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It is very quiet in the Houses. The girls have abandoned their nightly promenade and the bicycles have long since stopped ambling past. Even the Good Humor man has finished his last coaxing round and has jingled off into the night's vastness, Everywhere is the atmosphere of study. But in Lowell House tower there is a stirring. No lights, but a sinister, dark figure outlined vaguely against the open window. Someone sneaking up there to shatter the silence of a pre-exam night by jazzing those mad Russian bells? No. A quiet retreat wherein to grind out a futile string of oaths to help relieve the jitters? No.
A solemn moaning fills the warm air. It oozes into Lowell study rooms and library. It jumps the street over to Winthrop's lighted cram centers. Inhuman, the sound swells and fades, changes catch with a sobbing descent, or rasps anew to tortured heights. Angry heads appear, and irritated voices dispute with the sound, imploring or threatening.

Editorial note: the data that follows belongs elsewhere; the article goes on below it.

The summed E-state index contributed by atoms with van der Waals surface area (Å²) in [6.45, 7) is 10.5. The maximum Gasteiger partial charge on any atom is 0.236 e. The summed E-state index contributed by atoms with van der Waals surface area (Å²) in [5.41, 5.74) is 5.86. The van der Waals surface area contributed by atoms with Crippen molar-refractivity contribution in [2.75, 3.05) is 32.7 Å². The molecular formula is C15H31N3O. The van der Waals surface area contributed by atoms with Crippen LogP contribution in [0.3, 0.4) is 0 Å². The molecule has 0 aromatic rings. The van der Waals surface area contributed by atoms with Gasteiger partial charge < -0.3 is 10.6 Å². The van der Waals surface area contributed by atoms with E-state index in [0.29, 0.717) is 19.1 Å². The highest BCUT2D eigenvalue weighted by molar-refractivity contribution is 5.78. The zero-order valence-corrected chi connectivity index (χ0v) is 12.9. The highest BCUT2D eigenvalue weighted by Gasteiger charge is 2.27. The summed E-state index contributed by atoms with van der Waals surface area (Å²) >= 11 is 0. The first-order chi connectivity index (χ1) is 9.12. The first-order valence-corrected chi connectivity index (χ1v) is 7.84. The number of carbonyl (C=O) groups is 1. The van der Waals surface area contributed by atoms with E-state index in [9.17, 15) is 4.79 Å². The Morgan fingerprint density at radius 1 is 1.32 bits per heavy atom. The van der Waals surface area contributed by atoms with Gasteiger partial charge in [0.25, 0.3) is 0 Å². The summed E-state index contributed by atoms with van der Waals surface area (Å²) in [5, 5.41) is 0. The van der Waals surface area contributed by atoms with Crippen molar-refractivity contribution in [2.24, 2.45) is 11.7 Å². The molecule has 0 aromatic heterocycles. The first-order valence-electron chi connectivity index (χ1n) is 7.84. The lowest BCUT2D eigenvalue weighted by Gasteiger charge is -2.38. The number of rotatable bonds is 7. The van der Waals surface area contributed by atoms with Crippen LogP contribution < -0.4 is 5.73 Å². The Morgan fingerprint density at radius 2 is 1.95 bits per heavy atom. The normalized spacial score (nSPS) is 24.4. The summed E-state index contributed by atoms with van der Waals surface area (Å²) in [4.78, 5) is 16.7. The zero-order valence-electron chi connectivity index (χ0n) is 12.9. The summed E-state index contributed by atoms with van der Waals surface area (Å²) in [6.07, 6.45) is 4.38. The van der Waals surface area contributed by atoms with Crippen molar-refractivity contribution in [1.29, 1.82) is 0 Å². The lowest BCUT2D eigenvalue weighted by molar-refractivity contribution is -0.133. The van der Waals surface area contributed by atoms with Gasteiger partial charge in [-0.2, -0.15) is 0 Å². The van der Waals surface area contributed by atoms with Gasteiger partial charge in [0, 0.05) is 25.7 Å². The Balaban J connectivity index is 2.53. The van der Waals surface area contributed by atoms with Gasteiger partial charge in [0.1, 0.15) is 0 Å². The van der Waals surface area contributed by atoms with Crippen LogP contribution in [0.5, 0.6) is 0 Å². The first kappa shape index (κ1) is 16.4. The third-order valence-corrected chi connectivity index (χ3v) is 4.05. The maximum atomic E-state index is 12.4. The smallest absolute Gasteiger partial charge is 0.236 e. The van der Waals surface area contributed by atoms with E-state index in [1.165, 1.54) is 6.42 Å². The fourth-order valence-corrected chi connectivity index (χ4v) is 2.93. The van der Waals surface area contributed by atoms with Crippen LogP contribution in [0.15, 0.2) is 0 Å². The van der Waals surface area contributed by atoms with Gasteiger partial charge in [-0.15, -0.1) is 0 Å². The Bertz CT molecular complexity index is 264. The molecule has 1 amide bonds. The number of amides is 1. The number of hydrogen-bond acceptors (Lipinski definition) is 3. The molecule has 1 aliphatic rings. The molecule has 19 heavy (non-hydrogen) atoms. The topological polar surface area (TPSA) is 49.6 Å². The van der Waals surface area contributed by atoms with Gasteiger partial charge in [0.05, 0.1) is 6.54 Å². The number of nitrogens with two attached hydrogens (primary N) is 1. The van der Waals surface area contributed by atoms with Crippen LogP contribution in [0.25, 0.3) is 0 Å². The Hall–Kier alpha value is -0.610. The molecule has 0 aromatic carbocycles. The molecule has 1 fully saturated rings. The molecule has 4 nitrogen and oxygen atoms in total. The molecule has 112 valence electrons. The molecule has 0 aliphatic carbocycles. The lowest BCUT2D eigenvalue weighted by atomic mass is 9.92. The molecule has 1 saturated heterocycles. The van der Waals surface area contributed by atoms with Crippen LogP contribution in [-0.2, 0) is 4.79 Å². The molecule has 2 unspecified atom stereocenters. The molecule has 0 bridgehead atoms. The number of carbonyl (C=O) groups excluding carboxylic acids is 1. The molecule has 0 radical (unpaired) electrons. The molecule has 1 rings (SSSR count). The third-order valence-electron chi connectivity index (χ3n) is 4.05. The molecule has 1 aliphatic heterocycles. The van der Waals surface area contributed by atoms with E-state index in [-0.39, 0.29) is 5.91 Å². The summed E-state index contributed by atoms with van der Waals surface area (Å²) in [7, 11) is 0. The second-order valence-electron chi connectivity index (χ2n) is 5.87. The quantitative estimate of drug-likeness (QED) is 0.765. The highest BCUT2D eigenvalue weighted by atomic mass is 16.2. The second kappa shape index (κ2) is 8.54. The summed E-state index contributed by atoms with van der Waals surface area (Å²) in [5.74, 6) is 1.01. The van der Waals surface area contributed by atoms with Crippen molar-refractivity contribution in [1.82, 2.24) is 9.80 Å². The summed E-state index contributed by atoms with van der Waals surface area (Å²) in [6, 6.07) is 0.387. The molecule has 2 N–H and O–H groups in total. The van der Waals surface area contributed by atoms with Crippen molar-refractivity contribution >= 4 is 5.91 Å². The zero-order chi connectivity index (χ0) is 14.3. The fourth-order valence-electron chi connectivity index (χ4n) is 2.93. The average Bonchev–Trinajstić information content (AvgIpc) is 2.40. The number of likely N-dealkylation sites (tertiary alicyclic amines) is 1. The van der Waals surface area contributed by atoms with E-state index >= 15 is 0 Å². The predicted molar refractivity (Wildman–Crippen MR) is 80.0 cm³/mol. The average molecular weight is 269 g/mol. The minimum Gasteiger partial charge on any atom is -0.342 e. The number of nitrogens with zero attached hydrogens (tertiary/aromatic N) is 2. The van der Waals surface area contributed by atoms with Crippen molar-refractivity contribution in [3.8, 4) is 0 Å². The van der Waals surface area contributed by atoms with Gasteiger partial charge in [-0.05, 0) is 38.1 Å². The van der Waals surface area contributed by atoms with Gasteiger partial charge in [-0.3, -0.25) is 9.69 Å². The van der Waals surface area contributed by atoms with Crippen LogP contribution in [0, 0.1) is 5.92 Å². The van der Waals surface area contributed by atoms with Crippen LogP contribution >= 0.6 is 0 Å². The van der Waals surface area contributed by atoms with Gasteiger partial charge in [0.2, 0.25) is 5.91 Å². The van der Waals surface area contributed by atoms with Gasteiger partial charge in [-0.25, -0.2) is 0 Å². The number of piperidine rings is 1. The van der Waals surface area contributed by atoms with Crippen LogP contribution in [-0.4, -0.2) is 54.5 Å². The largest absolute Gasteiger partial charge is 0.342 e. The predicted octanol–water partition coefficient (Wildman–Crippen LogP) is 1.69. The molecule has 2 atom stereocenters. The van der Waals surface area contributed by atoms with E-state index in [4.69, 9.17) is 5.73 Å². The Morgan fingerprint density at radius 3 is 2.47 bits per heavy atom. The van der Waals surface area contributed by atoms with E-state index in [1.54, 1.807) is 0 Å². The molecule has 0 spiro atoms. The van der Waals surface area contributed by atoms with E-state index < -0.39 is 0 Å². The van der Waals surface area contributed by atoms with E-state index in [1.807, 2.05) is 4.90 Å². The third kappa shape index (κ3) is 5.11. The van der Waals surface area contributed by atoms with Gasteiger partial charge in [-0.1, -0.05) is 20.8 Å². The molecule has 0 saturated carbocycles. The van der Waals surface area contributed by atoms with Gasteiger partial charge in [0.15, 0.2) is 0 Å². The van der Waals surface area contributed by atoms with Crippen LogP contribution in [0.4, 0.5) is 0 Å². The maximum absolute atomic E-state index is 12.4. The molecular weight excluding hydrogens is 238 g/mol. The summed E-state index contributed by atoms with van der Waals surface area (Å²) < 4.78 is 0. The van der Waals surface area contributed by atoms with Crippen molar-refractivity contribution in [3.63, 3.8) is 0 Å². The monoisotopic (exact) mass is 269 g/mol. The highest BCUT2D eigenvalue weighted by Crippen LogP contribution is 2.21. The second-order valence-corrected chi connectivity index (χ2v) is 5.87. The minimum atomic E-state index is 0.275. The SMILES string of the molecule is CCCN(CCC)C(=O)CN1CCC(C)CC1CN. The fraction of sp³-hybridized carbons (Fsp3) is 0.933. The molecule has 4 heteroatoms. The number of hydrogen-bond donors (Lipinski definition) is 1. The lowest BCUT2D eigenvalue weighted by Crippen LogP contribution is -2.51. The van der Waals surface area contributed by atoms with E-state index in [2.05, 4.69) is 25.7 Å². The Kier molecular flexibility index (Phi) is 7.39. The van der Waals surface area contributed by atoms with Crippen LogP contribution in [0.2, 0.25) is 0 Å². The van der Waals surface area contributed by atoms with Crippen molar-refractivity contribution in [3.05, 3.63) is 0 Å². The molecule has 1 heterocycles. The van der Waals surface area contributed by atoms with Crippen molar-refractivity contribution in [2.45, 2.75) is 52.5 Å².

High overhead all the disturbance, the big bass bell seems to fidget uneasily. Not yet. No. No one is beating a wastebasket yet. But soon . . . Yes, there goes that tinny one now, beaten with a shoe--cynical applause. Shucks, this fellow practicing on his violin in the dark shadows of the tower room gets as much response from the boys with a pound or so of wood and gut as a wild, untuned bell gets with a ton of metal on Sunday mornings.
From afar a tomeat ye-owls sympathetically. The boys stuff cotton into their cars and try to concentrate on their notes.
But music is eternal; exams are only temporal things.
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